Source: Adventist Mission/Adventist Review
[February 12, 2007] In 2006, Seventh-day Adventists around the world gave the largest-ever third-quarter thirteenth Sabbath offering—nearly $2.05 million—part of an encouraging trend in mission giving. The South Pacific Division of Seventh-day Adventists will receive 25 percent of this offering, some $512,000, to help fund that quarter’s thirteenth Sabbath special projects: a new airplane for mission outreach in Papua New Guinea, and a new church building in Suva, Fiji, for the more than 500 Adventist students who attend the University of the South Pacific, a state-run institution.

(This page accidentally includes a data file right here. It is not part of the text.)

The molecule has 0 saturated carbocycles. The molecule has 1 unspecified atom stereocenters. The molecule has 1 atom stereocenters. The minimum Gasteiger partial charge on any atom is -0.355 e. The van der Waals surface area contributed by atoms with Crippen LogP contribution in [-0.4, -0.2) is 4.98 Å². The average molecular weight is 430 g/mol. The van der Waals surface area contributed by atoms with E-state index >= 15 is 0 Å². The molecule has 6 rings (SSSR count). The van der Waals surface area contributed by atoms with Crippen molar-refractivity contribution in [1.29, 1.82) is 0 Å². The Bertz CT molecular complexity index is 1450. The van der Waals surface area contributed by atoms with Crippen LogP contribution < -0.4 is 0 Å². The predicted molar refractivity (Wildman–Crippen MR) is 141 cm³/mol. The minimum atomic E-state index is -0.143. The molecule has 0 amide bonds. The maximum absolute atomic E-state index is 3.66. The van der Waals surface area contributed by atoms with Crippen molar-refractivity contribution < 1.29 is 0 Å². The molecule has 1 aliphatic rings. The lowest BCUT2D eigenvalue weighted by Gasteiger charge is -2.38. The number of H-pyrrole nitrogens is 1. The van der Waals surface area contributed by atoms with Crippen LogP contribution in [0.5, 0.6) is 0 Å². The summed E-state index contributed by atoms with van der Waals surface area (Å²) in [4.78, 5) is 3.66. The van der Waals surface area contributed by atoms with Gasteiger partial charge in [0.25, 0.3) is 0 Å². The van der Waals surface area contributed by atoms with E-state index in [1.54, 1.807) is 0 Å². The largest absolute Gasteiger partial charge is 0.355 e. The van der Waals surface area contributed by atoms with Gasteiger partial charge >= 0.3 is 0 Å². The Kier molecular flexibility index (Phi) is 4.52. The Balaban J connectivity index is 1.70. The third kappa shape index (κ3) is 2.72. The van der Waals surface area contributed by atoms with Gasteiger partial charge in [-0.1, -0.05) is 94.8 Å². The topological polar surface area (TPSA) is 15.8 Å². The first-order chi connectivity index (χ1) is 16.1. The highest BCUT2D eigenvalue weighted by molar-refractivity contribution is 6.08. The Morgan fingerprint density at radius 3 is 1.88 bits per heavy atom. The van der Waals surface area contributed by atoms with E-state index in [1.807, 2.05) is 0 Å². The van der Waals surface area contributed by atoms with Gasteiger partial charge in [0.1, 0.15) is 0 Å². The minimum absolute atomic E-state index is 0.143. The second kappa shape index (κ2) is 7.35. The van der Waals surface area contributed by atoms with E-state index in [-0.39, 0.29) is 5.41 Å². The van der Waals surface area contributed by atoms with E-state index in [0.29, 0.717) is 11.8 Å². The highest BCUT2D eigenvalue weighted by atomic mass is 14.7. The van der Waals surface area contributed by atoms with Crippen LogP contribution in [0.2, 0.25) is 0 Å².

“This encouraging increase will help the Seventh-day Adventist Church accomplish its holistic mission to touch lives for Jesus,” says Gary Krause, Adventist Mission director for the church worldwide.
Every quarter 25 percent of the thirteenth Sabbath mission offering, which is collected the last Sabbath of the quarter, goes to special projects in one of the world divisions of the Adventist Church. This particular offering was the highest ever received outside of the historically larger fourth-quarter thirteenth Sabbath offerings. Totals for this past fourth quarter have yet to be released.
The total weekly mission offerings are up by more than 10 percent over the past two years. These weekly offerings provide the ongoing support for missionaries, buildings, and other infrastructure such as education and humanitarian work required to maintain the Adventist Church’s global outreach in the years to come. Regular support of the weekly mission offerings allows for successful long-term churchwide mission planning.